US president Barack Obama announced Monday the White House would be shelling out $75 million for 50,000 body cameras to be worn by police officers around the country. The initiative comes amid widespread calls to check police powers in the wake of events in Ferguson, Missouri, where a grand jury decided not to indict a police officer who shot an unarmed teenager in August. Since then, police body cams have been trotted out as a foolproof solution.
The parents of the deceased, 18-year-old Michael Brown, issued a statement calling “to ensure that every police officer working the streets in this country wears a body camera.” A petition to the White House supporting the use of the device garnered 154,700 signatures. New York’s public advocate Letitia James proposed a body cam program for the city following the shooting of Michael Brown and the case of Eric Garner, who reportedly died as a result of being held in a chokehold by an NYPD officer.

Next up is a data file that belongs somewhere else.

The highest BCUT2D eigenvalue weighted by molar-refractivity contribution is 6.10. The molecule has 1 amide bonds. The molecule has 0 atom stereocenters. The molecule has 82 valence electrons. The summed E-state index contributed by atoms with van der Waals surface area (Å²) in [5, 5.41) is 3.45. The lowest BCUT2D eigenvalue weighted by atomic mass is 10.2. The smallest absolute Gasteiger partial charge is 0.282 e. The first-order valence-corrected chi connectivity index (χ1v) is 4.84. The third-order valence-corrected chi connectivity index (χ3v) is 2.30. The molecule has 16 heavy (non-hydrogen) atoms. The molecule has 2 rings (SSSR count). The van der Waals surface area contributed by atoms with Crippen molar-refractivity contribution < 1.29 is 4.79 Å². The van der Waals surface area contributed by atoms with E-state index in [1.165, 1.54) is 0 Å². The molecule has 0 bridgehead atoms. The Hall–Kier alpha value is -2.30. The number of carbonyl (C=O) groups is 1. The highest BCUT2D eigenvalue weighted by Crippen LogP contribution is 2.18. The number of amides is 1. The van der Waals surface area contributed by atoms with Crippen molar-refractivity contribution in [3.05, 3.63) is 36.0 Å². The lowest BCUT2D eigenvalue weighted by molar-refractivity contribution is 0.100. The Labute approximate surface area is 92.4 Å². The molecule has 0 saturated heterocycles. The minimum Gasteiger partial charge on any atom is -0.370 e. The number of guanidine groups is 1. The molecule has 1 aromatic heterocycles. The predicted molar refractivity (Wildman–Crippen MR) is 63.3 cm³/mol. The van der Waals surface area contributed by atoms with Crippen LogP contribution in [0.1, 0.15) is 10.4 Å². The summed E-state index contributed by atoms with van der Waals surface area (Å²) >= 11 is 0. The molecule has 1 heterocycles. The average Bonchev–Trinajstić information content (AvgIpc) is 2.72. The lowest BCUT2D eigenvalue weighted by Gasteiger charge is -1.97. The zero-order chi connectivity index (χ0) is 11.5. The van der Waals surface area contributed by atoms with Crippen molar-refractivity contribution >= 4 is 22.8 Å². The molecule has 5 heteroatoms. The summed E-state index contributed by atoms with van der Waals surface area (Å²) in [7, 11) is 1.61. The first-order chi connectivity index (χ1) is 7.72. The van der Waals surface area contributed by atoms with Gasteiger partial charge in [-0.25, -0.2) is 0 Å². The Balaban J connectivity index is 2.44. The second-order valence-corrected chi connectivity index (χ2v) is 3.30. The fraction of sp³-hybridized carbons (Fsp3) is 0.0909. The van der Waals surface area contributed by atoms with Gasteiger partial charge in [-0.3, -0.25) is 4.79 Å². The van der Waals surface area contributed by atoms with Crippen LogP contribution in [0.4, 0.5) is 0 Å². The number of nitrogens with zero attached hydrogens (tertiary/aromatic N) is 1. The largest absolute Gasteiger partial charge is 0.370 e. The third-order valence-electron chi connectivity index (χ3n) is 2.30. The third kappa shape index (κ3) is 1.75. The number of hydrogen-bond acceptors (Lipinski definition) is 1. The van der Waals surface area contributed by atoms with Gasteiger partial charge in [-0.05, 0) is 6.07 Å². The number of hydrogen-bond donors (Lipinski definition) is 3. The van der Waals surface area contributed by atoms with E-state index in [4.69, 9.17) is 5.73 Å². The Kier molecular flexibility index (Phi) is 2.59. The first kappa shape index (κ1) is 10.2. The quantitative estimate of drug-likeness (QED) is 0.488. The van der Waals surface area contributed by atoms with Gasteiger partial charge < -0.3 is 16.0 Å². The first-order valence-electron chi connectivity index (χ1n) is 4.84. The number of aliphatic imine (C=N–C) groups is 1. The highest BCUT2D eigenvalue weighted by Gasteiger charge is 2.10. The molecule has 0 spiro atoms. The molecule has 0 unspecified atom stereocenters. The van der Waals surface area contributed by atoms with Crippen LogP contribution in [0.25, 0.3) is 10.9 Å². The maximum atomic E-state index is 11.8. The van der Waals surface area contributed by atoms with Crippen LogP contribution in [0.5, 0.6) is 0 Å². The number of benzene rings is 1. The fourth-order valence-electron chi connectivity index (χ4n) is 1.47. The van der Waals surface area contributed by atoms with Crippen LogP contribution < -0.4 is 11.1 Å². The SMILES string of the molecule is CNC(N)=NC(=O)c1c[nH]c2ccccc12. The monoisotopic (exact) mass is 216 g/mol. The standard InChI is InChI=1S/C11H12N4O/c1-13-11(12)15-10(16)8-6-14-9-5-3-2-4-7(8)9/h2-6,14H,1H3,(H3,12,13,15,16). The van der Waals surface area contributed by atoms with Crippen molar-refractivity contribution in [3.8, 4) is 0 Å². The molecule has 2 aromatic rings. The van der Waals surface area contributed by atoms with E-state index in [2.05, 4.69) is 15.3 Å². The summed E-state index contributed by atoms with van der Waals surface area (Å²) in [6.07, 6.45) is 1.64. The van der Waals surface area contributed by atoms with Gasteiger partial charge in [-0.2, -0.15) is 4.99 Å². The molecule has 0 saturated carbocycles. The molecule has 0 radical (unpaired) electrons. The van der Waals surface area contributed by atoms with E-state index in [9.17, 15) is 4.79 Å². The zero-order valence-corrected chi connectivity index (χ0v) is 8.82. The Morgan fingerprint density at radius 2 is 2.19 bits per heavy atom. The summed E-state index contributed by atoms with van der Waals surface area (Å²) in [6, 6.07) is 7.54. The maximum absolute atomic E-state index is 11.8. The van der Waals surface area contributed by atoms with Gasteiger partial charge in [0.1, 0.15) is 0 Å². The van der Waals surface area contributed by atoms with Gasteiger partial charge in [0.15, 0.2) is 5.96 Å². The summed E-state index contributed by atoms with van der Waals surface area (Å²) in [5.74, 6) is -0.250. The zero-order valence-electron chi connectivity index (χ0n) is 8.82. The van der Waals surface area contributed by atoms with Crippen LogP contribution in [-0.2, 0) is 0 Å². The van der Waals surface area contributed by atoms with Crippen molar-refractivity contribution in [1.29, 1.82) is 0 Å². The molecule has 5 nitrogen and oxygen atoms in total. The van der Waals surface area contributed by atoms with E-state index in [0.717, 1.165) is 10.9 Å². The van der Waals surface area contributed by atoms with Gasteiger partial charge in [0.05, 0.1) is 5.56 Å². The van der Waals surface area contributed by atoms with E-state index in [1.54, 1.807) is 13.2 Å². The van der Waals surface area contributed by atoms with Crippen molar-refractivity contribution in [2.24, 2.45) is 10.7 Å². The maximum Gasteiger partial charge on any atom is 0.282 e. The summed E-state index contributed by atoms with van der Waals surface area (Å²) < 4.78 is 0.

Body cams have been tested in cities across the country, but they aren’t a cure-all. In the Rialto, California police department, use of force by officers fell by 60% in the year after body cams were disseminated in 2012, according to the Wall Street Journal. Complaints from citizens declined by 88%. New York and Washington DC launched pilot programs this fall, and Chicago is set to launch one early next year. London launched a trial program in May after a controversial police shooting.
One major hitch is that cameras are only as honest as their wearers. “Body cameras are more appropriate expenditures than tanks and sniper rifles, but they will only be helpful if the police don’t turn them off, don’t delete their records, don’t play to the cameras or use them selectively,” Neil M. Richards, privacy expert and law professor at Washington University in St. Louis told the school’s news website.